By Cristina Lima and Marc Caputo
January 26, 2017
The mayor of Miami-Dade county on Thursday ordered county jails to comply with federal detention requests, citing President Donald Trump's executive orders concerning "sanctuary jurisdictions" for illegal immigrants.
But in doing so, Miami-Dade Mayor Carlos Gimenez tells POLITICO that the Immigration and Customs Enforcement agency needs to start cooperating with the county and paying for the detention of illegal immigrants in one of the nation's largest counties of foreign-born residents.
"If ICE asks us to detain someone we arrested --not for immigration issues because we're not immigration officers-- we feel ICE should pay the bill and bear the responsibility for housing their inmate," Gimenez said.
"There is no change in broader policy," he said. "The change here is we just won't require a letter from ICE for each inmate. But we are not dropping our request to reimburse county taxpayers fairly for aiding the federal government."
Due to ICE's refusal to adequately reimburse the county during President Barack Obama's just-ended term, the county commission in 2013 passed a policy to refuse undocumented-immigrant detainer requests from the federal government. The move earned the county the reputation as a "sanctuary" for illegal immigrants, but Miami-Dade officials and others in the state bristled at the designation .
Gimenez noted that Trump's action to withhold federal funding from "sanctuary jurisdictions" technically didn't apply to the county because the president's order narrowly focused on agencies that violated a federal law that prohibited the obstruction of information requested by immigration officials.
Gimenez said his effort to accommodate Trump would hopefully incentivize his administration to cover the estimated $50,000 cost for housing about 200 inmates annually.
Still, the move essentially ends the county's standing as a "sanctuary" for undocumented immigrants.
Though the county never officially declared itself as a sanctuary, it has effectively served as one since the county's 2013 decision to stop aiding ICE.
“Miami-Dade County complies with federal law and intends to fully cooperate with the federal government,” Gimenez wrote in a letter addressed to the county's department of corrections and rehabilitation. “I will partner with the Board of County Commissioners to address any issues necessary to achieve this end.”
In all, about seven counties in Florida have refused to detain illegal immigrants due to ICE's actions. Other county sheriffs said they wouldn't detain potential immigrants identified by the agency because ICE's evidence is sometimes wrong and American citizens have been unfairly detained for immigration offenses, leading to lawsuits.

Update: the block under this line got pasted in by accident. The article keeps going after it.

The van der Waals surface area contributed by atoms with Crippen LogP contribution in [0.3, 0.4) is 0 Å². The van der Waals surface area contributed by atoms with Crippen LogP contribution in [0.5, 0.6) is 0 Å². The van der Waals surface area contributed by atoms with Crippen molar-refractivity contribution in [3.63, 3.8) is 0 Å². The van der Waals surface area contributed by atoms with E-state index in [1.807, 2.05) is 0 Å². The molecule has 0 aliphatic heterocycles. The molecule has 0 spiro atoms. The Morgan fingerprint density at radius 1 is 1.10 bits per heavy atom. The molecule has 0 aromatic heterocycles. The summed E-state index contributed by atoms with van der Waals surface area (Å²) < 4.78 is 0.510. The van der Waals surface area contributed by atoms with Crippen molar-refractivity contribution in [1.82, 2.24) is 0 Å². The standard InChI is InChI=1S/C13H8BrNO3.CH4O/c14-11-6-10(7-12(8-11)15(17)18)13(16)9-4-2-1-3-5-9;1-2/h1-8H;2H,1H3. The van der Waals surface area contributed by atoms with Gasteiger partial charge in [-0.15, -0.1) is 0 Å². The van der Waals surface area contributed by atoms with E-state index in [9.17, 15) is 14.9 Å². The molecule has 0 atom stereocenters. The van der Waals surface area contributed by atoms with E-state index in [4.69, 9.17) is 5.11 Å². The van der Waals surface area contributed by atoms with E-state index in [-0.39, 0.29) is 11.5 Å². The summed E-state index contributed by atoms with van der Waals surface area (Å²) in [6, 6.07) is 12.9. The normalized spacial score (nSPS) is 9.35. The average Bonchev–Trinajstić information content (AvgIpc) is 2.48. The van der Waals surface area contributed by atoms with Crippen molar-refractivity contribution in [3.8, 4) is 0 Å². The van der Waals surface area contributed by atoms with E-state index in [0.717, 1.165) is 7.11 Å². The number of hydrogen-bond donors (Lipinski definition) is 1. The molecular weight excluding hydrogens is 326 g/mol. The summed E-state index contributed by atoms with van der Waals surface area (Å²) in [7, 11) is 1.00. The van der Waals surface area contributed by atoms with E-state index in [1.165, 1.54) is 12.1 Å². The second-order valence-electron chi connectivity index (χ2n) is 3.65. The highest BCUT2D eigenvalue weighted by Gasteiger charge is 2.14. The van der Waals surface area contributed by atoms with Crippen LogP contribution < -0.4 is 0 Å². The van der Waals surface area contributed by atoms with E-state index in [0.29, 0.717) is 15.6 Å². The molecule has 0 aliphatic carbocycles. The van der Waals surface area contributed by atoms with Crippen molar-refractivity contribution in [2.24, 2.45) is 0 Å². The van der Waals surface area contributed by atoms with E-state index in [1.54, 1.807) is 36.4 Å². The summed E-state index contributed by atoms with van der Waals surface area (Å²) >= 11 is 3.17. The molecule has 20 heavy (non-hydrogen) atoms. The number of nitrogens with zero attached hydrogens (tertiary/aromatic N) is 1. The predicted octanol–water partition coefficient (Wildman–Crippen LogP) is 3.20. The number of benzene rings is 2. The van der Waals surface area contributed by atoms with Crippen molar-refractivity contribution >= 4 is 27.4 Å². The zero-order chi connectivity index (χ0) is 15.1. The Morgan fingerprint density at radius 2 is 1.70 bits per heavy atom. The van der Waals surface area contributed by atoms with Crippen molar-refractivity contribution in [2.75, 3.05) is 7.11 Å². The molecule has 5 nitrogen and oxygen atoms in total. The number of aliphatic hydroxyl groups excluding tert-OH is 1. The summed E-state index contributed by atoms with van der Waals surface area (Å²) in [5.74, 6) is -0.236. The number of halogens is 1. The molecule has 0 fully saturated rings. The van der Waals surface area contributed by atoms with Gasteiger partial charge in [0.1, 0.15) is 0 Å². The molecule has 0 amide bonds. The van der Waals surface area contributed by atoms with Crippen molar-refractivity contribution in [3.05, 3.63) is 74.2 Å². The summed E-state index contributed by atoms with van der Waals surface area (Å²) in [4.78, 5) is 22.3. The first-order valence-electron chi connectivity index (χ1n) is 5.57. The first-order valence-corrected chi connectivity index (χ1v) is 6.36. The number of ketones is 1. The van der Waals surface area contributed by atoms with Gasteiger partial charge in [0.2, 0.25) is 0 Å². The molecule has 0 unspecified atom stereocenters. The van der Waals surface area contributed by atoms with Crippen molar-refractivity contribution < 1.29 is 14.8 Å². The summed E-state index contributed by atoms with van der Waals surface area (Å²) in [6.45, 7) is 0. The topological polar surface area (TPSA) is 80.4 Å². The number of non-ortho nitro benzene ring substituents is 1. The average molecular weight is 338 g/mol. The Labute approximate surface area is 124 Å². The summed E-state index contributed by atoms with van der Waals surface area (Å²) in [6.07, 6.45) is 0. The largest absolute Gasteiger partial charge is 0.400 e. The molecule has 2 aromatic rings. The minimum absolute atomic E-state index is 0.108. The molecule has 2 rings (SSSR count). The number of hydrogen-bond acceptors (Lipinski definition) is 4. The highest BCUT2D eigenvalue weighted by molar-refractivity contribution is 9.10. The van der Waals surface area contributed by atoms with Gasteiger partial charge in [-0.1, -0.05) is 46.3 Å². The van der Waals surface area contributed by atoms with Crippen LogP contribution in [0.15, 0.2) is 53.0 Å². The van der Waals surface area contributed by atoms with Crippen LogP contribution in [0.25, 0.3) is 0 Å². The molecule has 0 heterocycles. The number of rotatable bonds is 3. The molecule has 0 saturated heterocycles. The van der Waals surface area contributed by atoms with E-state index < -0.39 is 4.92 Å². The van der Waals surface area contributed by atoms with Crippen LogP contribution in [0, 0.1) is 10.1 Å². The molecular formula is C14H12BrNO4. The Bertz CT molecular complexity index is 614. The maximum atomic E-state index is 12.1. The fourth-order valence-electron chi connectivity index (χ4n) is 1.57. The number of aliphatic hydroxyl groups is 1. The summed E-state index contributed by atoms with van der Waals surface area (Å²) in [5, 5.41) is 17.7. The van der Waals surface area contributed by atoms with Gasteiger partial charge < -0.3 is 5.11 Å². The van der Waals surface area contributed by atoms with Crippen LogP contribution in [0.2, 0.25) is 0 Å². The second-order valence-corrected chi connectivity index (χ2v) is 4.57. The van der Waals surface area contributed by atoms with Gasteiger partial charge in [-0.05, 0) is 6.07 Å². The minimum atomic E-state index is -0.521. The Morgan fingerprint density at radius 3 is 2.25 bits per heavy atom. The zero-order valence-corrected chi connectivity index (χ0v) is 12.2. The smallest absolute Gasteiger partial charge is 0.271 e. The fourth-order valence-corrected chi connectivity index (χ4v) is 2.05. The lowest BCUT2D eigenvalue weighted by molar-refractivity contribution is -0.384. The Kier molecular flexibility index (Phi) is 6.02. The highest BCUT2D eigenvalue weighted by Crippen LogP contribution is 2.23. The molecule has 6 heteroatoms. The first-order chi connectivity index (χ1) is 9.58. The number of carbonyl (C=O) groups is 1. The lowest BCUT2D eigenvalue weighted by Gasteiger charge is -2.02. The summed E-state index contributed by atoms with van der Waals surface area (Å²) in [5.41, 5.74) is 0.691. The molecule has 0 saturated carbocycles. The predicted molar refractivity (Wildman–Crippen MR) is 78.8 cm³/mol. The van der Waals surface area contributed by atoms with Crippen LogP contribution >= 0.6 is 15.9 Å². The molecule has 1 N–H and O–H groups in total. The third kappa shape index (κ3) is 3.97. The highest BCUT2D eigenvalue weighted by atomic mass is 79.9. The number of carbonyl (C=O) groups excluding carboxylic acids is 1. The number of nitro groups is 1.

In a speech speech at the Department of Homeland Security on Wednesday, Trump vowed that his executive orders would save lives and “save billions and billions of dollars.”
“For too long your office’s agents haven’t been allowed to properly do their jobs,” Trump said. “You know that, right? Do you know that? Absolutely. But that’s all about to change.”
Trump added: "By working together, safe borders and economic cooperation, I truly believe we can enhance the relation between our two nations, to a degree not seen before, certainly, in a very, very long time. I think our relationship with Mexico is going to get better."
The Miami-Dade administrator’s decision comes on the heels of several major city officials – from New York, Los Angeles and Chicago – openly rejecting Trump’s orders. New York City Mayor Bill de Blasio went as far as to threaten legal action if the president followed through on his promise to cut off federal dollars from so-called “sanctuary cities.”
"President Trump issued an executive order today and its purported purpose was to enhance public safety, but here in New York City and in cities across this nation this executive order could in fact undermine public safety," de Blasio said at a press conference in New York Wednesday.
The president’s executive order directing federal officials to begin the “immediate construction of a physical wall” on the southern-U.S. border, meanwhile, has drawn sharp criticism from Mexican President Enrique Peña Nieto, who on Thursday cancelled a planned meeting with Trump next week.
“This morning we told the White House we won't attend next Tuesday's meeting with [President Trump],” Peña Nieto tweeted in a series of tweets Thursday morning. “Mexico reiterates its will to work with the US to achieve agreements for both of us.”
Trump on Thursday claimed that the decision to call off the meeting was mutual, saying that the gathering would be pointless if the Mexican leader did not show the U.S. the proper “respect.”
“I’ve said many times that the American people will not pay for the wall. And I’ve made that clear to the government of Mexico,” Trump said Thursday to congressional Republicans at a retreat in Philadelphia. “To that end, the president of Mexico and myself have agreed to cancel our planned meeting scheduled for next week. Unless Mexico is going to treat the United States fairly, with respect, such a meeting would be fruitless and I want to go a different route. We have no choice.”
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